SVG's 'Energy for the Poor' project wins international award

front-bio A project that trained five families in St. Vincent and the Grenadines to build their own biogas digester has won an international award.
A project that trained five families in St. Vincent and the Grenadines to build their own biogas digester has won an international award.

The Richmond Vale Academy (RVA) won the Energy Globe Award based on the project, which also teaches local communities about the benefits of biogas as a renewable energy, global warming, climate change and organic farming.

This is the second consecutive year that the institution has won the National Energy Globe Award St. Vincent and the Grenadines.

Last year's winner was the RVA's "Pass-it-On Sustainable Model Gardens".

"We express our warmest congratulations to you and are looking forward to more projects in such a high quality that help our earth to remain liveable",

Wolfgang Neumann, Founder of Energy Globe Foundation, said in announcing the award.

With more than 182 participating countries and over 2,000 project submissions annually, the Energy Globe Award is the most prestigious environmental prize worldwide.

It distinguishes projects regionally, nationally and globally that conserve resources such as energy or utilise renewable or emission-free sources.

The aim of the Energy Globe is to raise global attention on sustainable, everywhere applicable environmental solutions and to motivate people to also become active in this area.

The five families benefit directly economically, as they replace liquefied petroleum gas (LPG), which they had to purchase for cooking gas, with home-produced biogas.

On average, a family of five to seven members uses four to five hours of cooking gas daily, which costs US$25 per month or US$300 per year

The biogas digester can provide five hours of cooking gas.

Some 3,000 persons were sensitized to the use of renewable energy in schools, communities and through local radio stations.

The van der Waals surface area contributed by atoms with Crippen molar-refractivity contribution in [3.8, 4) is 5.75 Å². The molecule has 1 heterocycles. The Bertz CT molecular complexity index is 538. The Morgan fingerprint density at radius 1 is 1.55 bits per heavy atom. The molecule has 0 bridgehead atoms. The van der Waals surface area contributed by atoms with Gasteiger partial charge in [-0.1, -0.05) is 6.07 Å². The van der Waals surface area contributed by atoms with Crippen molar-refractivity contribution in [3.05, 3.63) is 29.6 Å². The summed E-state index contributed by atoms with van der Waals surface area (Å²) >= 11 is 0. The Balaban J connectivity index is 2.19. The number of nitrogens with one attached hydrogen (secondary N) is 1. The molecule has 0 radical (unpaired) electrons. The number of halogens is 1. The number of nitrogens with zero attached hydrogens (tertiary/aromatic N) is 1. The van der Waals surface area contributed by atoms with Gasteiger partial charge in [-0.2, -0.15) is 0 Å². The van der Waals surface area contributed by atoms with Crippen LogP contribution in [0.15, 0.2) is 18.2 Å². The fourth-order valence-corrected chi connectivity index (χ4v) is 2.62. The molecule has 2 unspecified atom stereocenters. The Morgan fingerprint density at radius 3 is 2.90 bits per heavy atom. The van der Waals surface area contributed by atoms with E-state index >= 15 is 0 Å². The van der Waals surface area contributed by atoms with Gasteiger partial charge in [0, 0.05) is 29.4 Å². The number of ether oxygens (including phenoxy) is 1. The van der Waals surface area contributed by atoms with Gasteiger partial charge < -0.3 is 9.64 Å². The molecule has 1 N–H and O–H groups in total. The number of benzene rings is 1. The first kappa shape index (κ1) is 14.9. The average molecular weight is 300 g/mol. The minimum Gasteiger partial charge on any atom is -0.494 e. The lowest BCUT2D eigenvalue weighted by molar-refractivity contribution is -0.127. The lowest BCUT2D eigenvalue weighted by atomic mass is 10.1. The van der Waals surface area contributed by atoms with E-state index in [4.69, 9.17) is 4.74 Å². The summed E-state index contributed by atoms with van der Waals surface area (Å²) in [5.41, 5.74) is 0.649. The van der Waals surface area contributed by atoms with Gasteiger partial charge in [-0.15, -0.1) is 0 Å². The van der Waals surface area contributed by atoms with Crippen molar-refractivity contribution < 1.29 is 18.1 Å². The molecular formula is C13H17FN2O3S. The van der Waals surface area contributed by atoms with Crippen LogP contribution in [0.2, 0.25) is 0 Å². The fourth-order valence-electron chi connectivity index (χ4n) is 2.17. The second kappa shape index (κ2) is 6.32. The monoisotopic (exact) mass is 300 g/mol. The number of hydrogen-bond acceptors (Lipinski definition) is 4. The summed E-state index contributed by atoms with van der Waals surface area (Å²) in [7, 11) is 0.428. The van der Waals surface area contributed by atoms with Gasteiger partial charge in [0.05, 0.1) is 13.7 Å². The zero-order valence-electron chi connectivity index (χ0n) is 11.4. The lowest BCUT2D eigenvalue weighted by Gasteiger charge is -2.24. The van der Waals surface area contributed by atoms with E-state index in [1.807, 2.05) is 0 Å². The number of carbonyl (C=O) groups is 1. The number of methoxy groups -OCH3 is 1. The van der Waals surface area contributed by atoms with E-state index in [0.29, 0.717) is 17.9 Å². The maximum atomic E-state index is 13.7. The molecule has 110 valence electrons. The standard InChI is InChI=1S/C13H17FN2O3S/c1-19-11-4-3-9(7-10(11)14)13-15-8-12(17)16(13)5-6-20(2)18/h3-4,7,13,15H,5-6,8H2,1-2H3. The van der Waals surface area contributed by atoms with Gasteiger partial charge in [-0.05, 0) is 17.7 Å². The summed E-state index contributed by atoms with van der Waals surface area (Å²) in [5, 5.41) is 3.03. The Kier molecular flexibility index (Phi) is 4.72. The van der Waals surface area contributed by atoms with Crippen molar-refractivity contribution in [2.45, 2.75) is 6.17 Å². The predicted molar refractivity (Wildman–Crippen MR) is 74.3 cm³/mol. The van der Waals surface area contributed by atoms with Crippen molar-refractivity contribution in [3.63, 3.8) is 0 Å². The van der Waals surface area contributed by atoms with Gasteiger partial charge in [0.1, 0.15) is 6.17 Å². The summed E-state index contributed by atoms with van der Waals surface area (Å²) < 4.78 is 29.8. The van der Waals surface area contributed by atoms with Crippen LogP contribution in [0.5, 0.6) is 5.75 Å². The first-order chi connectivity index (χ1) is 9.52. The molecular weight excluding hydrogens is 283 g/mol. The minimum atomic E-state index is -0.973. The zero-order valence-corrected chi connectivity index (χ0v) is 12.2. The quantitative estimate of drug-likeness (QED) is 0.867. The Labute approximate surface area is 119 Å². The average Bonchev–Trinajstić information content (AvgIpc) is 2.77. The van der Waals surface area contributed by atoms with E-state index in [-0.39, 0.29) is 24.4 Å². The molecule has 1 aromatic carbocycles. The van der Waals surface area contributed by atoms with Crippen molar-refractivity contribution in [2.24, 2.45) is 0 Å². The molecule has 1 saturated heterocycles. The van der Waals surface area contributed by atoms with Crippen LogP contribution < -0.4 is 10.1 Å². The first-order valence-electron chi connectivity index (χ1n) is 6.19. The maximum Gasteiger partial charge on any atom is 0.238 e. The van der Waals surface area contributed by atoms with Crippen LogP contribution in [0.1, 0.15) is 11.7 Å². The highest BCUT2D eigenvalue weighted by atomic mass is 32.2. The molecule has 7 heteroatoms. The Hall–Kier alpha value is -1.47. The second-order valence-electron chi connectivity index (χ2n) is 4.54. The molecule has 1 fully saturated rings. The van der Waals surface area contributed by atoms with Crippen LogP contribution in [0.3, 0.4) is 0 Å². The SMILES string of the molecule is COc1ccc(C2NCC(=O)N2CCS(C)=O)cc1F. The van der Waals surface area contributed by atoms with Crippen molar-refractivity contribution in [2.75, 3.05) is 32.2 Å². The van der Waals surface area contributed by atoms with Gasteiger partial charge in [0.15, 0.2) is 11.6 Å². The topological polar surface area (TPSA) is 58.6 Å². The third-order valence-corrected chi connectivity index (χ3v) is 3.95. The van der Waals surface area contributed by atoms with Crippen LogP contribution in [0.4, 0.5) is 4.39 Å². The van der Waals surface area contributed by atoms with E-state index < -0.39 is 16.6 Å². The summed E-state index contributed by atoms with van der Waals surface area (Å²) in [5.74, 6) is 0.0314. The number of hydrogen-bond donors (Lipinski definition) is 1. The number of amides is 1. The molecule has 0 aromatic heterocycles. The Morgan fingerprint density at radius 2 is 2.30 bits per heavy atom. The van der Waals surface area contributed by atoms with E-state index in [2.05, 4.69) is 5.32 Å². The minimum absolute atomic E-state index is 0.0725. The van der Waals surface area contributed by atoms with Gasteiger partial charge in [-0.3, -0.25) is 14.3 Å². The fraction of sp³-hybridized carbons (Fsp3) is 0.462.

Like other small island development states, St. Vincent and the Grenadines has been experiencing the effects of climate change variability over the past decade.

Among the effects are increased tropical cyclones and flash floods.

The project seeks to create a financially viable model for ordinary families to produce their own biogas for cooking.

It also aims at increasing awareness about climate change and adaptation strategies, in terms of renewable energy sources, reducing pollution and building resilience.

The focus of the project has been on training volunteers, raising awareness about climate change issues, reforestation and conservation efforts, pollution reduction, education of youth and on promoting climate smart agriculture.

Meanwhile, RVA continues to expand its home garden programme, with 50 such gardens under cultivation across the country.

Of the home gardens in North Leeward, the last 30 are financed by the GEF Global Environment Facility Small Grant Programme and supported by the Ministry of Agriculture.

RVA will help with the creation of 10 gardens in Fancy, supported by Mustique Charitable Trust, and hopes to expand the number of gardens across St. Vincent to 200 by 2021.

The programme has been expanded to the Belle Isle Correctional Facility.

Corporal Malcolm, head of the prison farm at Belle Isle, spoke of the impact that the programme has had on inmates.

"With the help and advice of our volunteer gardener, Emris and some students from RVA, we set seeds, constructed permanent beds with bamboo; we mulch, we plant seedlings and we make sure that the organic garden is well taken care of," Malcolm said.

He added: "What a wonderful opportunity for all of us! Can you imagine the impact of working together as a group, inmates together with officers, with volunteers from the community and from abroad? It is a beautiful lesson for all of us, we learn from each other, we open up to new ideas, we teach each other and we work together. It creates very strong bonds and a sense of belonging." 

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